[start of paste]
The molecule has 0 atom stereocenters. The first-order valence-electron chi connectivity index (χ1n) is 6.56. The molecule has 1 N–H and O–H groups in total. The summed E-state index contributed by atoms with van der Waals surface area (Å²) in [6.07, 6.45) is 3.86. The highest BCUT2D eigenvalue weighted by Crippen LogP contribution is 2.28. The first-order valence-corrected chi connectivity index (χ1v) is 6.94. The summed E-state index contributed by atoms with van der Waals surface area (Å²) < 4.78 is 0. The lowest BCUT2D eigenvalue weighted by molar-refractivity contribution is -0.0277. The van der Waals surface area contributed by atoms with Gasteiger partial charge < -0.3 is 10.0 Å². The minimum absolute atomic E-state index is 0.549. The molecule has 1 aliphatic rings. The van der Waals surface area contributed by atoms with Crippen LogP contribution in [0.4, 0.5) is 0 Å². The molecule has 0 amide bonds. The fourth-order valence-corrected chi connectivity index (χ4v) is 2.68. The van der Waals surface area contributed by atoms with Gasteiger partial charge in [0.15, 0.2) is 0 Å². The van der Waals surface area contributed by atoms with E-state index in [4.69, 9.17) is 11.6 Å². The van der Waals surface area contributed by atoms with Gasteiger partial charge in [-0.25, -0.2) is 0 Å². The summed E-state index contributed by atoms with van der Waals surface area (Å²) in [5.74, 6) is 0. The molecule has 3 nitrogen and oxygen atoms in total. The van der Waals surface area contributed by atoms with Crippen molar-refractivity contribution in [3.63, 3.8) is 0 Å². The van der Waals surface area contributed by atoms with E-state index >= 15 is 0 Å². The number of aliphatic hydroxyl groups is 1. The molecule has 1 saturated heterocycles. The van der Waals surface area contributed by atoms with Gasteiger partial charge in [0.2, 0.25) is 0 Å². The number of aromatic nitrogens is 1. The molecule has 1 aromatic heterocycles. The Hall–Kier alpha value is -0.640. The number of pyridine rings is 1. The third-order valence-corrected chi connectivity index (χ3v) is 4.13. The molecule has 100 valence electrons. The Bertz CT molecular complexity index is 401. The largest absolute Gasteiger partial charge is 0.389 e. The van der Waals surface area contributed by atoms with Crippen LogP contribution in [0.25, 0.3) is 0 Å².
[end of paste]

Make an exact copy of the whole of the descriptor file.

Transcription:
The molecule has 0 atom stereocenters. The first-order valence-electron chi connectivity index (χ1n) is 6.56. The molecule has 1 N–H and O–H groups in total. The summed E-state index contributed by atoms with van der Waals surface area (Å²) in [6.07, 6.45) is 3.86. The highest BCUT2D eigenvalue weighted by Crippen LogP contribution is 2.28. The first-order valence-corrected chi connectivity index (χ1v) is 6.94. The summed E-state index contributed by atoms with van der Waals surface area (Å²) < 4.78 is 0. The lowest BCUT2D eigenvalue weighted by molar-refractivity contribution is -0.0277. The van der Waals surface area contributed by atoms with Gasteiger partial charge < -0.3 is 10.0 Å². The minimum absolute atomic E-state index is 0.549. The molecule has 1 aliphatic rings. The van der Waals surface area contributed by atoms with Crippen LogP contribution in [0.4, 0.5) is 0 Å². The molecule has 0 amide bonds. The fourth-order valence-corrected chi connectivity index (χ4v) is 2.68. The van der Waals surface area contributed by atoms with Gasteiger partial charge in [0.15, 0.2) is 0 Å². The van der Waals surface area contributed by atoms with E-state index in [4.69, 9.17) is 11.6 Å². The van der Waals surface area contributed by atoms with Gasteiger partial charge in [-0.25, -0.2) is 0 Å². The summed E-state index contributed by atoms with van der Waals surface area (Å²) in [5.74, 6) is 0. The molecule has 3 nitrogen and oxygen atoms in total. The van der Waals surface area contributed by atoms with Crippen molar-refractivity contribution in [3.63, 3.8) is 0 Å². The van der Waals surface area contributed by atoms with E-state index >= 15 is 0 Å². The number of aliphatic hydroxyl groups is 1. The molecule has 1 saturated heterocycles. The van der Waals surface area contributed by atoms with Gasteiger partial charge in [0.2, 0.25) is 0 Å². The number of aromatic nitrogens is 1. The molecule has 1 aromatic heterocycles. The Hall–Kier alpha value is -0.640. The number of pyridine rings is 1. The third-order valence-corrected chi connectivity index (χ3v) is 4.13. The molecule has 100 valence electrons. The Bertz CT molecular complexity index is 401. The largest absolute Gasteiger partial charge is 0.389 e. The van der Waals surface area contributed by atoms with Crippen LogP contribution in [0.25, 0.3) is 0 Å².